Eklutna hydro power a piece of puzzle as Chugach, ML&P refine sale
Officials are on the clock to hash out the all-important details of the $1 billion sale of Anchorage Municipal Light and Power to Chugach Electric Association in time for the necessary approvals.
Nearly two-thirds of Anchorage voters consented in April to a proposal from Mayor Ethan Berkowitz’s administration to sell the municipality-owned electric utility to the neighboring Chugach cooperative, but that vote was just the start of the real work in a deal Municipal Attorney Becky Windt Pearson called “immensely complicated.”
The resolution voters approved requires the Anchorage Assembly and Chugach board of directors to subsequently approve the final terms of the sale by Dec. 31.
That ostensibly sets a much sooner deadline for final negotiations, as both bodies will need time to review and debate the purchase and sale.
Windt Pearson said the negotiating teams have committed to getting an asset purchase agreement done by Oct. 24 in advance of Assembly public meetings and work sessions expected in November, adding that about half of the transaction documents have been negotiated.
“We started with a very rudimentary set of terms and we’ve been working towards something that is more nuanced and we’re really pleased with how far we’ve come,” she said.
The Assembly is tentatively scheduled to vote on the sale Dec. 4.
The utility consolidation is also subject to approval by the Regulatory Commission of Alaska, which could require changes to the structure of the deal.
As it stands now, the all-in price for ML&P has gone down slightly from $1.024 billion to $1.009 billion, mostly because of lower-than-expected costs to execute the deal.
Chugach has also committed to municipal requests to not lay off any ML&P employees or raise customer rates because of the sale, Anchorage officials said.
CEO Lee Thibert said Chugach would find similar senior-level positions for those currently in leadership positions at ML&P.
Ekluta hydro shift
The biggest change to the original proposal is a shift away from Chugach making 30 years of unsecured payments totaling $170 million. Instead, the utility has agreed to a 35-year power purchase contract from the 39-megawatt Eklutna hydroelectric plant, which Anchorage will remain a partial owner of.
How much power Chugach buys from the Eklutna facility will depend on whether or not Matanuska Electric Association agrees to increase its stake in the hydro plant through a separate but related deal with Anchorage, according to Windt Pearson.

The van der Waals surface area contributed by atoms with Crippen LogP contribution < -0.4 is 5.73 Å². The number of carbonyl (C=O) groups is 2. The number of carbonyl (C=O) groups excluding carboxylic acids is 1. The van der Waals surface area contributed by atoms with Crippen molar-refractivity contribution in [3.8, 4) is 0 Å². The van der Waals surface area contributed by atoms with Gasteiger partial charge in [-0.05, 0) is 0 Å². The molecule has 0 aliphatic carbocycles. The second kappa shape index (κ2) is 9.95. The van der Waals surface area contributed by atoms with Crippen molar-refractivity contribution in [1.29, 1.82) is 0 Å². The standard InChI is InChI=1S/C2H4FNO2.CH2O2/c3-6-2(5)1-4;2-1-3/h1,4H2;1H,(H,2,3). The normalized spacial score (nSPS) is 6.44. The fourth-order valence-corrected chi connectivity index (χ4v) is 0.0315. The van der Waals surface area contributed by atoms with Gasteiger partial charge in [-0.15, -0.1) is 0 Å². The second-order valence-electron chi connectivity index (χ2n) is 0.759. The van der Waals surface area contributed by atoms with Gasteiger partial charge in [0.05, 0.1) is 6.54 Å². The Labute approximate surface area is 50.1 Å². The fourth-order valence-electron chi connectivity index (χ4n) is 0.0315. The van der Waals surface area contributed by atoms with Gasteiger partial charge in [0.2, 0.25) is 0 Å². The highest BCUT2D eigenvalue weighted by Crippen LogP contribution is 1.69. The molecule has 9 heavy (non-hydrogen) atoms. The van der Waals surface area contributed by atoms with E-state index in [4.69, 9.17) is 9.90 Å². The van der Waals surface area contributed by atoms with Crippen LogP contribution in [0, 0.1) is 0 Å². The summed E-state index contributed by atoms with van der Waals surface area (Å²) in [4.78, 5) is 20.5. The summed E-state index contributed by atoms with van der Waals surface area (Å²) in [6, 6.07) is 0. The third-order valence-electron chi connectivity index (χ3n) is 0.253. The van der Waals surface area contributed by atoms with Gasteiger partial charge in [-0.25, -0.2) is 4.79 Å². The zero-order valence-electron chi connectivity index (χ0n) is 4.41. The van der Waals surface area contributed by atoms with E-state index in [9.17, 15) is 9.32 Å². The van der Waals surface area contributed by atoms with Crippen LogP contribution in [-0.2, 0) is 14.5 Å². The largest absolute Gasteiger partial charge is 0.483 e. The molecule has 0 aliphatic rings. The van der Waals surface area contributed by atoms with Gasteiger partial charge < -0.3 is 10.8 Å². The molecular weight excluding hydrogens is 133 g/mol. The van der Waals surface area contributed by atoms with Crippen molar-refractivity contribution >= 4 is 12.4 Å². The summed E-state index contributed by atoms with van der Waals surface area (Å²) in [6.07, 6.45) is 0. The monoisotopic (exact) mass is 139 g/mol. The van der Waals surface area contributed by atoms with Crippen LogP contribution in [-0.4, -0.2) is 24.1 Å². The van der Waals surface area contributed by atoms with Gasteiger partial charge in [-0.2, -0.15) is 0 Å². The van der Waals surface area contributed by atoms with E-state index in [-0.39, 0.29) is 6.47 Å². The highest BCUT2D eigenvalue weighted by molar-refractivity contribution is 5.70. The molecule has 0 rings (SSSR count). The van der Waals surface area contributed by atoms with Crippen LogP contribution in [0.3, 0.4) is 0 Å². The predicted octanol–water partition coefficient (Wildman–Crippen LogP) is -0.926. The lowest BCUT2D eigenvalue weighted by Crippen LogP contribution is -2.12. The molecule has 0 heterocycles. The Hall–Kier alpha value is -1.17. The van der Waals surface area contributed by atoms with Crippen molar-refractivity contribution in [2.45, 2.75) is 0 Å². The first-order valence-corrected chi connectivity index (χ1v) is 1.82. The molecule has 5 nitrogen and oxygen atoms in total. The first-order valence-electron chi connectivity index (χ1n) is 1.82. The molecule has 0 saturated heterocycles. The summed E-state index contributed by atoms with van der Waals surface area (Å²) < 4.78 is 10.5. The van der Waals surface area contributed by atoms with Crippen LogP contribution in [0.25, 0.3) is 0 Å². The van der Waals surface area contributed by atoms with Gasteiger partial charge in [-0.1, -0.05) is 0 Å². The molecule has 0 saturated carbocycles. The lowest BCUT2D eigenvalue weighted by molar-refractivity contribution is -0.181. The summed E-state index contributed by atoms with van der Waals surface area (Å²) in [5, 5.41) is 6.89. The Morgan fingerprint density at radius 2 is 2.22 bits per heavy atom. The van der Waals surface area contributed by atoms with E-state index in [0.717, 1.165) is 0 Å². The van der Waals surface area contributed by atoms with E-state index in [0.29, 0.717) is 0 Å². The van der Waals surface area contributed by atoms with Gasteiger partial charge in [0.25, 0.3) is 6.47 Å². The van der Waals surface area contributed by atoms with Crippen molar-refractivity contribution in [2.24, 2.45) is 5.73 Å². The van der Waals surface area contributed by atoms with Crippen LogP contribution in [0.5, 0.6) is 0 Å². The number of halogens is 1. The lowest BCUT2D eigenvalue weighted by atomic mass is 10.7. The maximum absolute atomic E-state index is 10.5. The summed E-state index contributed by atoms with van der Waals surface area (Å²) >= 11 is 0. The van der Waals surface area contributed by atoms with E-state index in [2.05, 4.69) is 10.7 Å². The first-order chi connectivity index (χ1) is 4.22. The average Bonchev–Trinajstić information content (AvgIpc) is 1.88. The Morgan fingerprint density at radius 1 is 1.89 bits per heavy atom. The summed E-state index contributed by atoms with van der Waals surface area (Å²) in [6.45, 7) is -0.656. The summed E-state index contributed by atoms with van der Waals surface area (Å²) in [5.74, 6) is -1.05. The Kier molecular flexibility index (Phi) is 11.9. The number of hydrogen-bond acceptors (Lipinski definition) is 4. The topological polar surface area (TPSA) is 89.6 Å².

Currently, the municipality holds a 53.3 percent stake in Eklutna hydro, Chugach is a 30 percent owner and MEA owns the remaining 16.7 percent.
Anchorage officials have put forth an offer for MEA to own up to 35.7 percent of the plant or remain a 16.7 percent owner and buy more power from it, according to the power purchase term sheet.
If that happens, Chugach would have rights to the remaining 64.3 percent of Eklutna power. If MEA declines, Chugach would simply buy more power from Anchorage, which would remain the majority Eklutna owner.
In the event MEA accepts, Chugach’s power purchase payments would start at about $2.5 million per year and gradually increase to more than $3.5 million in year 35, the term sheet states.
Without greater participation from MEA, Chugach would start by paying $3.9 million for more power in year one and end with a $5.4 million payment by the end of the power purchase agreement.
Windt Pearson said the municipality will keep title to Eklutna either way and the power purchase arrangement puts Anchorage in a better position than the originally contemplated payments that amounted to a 30-year unsecured loan.
“(Eklutna) is our asset. If there’s a default under the agreement we keep it and can do something else with it,” she said.
MEA spokeswoman Julie Estey said the utility officials are in preliminary conversations with their municipal counterparts to discuss a possible Eklutna deal.
Municipal Manager Bill Falsey described the Eklutna proposal as the “correctly shaped puzzle piece to fit the hole” of the less desirable direct payment option.
“It’s clean, so rather than retaining a single generation unit at (ML&P’s plant) 2A, with this we could retain the entirety of the MOA share of the Eklutna plant,” Falsey said.